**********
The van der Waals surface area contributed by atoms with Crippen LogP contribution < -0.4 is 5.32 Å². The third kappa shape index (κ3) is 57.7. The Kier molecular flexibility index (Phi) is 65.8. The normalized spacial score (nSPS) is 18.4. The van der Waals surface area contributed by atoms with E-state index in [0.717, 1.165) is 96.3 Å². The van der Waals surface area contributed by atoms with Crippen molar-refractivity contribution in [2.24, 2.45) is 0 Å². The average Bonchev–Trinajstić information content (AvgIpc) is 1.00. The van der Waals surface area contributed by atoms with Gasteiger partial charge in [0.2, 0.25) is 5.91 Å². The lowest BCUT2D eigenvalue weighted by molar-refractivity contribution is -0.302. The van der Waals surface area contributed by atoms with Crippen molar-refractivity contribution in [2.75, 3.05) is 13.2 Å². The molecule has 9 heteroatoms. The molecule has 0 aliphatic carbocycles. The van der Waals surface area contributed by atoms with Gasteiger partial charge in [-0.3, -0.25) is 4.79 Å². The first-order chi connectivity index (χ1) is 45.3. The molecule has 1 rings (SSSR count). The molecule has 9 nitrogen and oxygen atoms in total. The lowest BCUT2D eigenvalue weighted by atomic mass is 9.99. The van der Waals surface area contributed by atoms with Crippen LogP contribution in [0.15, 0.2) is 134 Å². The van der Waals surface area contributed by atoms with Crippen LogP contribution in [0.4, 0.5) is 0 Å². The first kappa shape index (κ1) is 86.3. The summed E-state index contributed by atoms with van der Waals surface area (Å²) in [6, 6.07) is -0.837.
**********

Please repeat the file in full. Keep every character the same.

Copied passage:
The van der Waals surface area contributed by atoms with Crippen LogP contribution < -0.4 is 5.32 Å². The third kappa shape index (κ3) is 57.7. The Kier molecular flexibility index (Phi) is 65.8. The normalized spacial score (nSPS) is 18.4. The van der Waals surface area contributed by atoms with E-state index in [0.717, 1.165) is 96.3 Å². The van der Waals surface area contributed by atoms with Crippen molar-refractivity contribution in [2.24, 2.45) is 0 Å². The average Bonchev–Trinajstić information content (AvgIpc) is 1.00. The van der Waals surface area contributed by atoms with Gasteiger partial charge in [0.2, 0.25) is 5.91 Å². The lowest BCUT2D eigenvalue weighted by molar-refractivity contribution is -0.302. The van der Waals surface area contributed by atoms with Crippen molar-refractivity contribution in [2.75, 3.05) is 13.2 Å². The molecule has 9 heteroatoms. The molecule has 0 aliphatic carbocycles. The van der Waals surface area contributed by atoms with Gasteiger partial charge in [-0.3, -0.25) is 4.79 Å². The first-order chi connectivity index (χ1) is 45.3. The molecule has 1 rings (SSSR count). The molecule has 9 nitrogen and oxygen atoms in total. The lowest BCUT2D eigenvalue weighted by atomic mass is 9.99. The van der Waals surface area contributed by atoms with Crippen LogP contribution in [0.15, 0.2) is 134 Å². The van der Waals surface area contributed by atoms with Crippen LogP contribution in [0.4, 0.5) is 0 Å². The first kappa shape index (κ1) is 86.3. The summed E-state index contributed by atoms with van der Waals surface area (Å²) in [6, 6.07) is -0.837.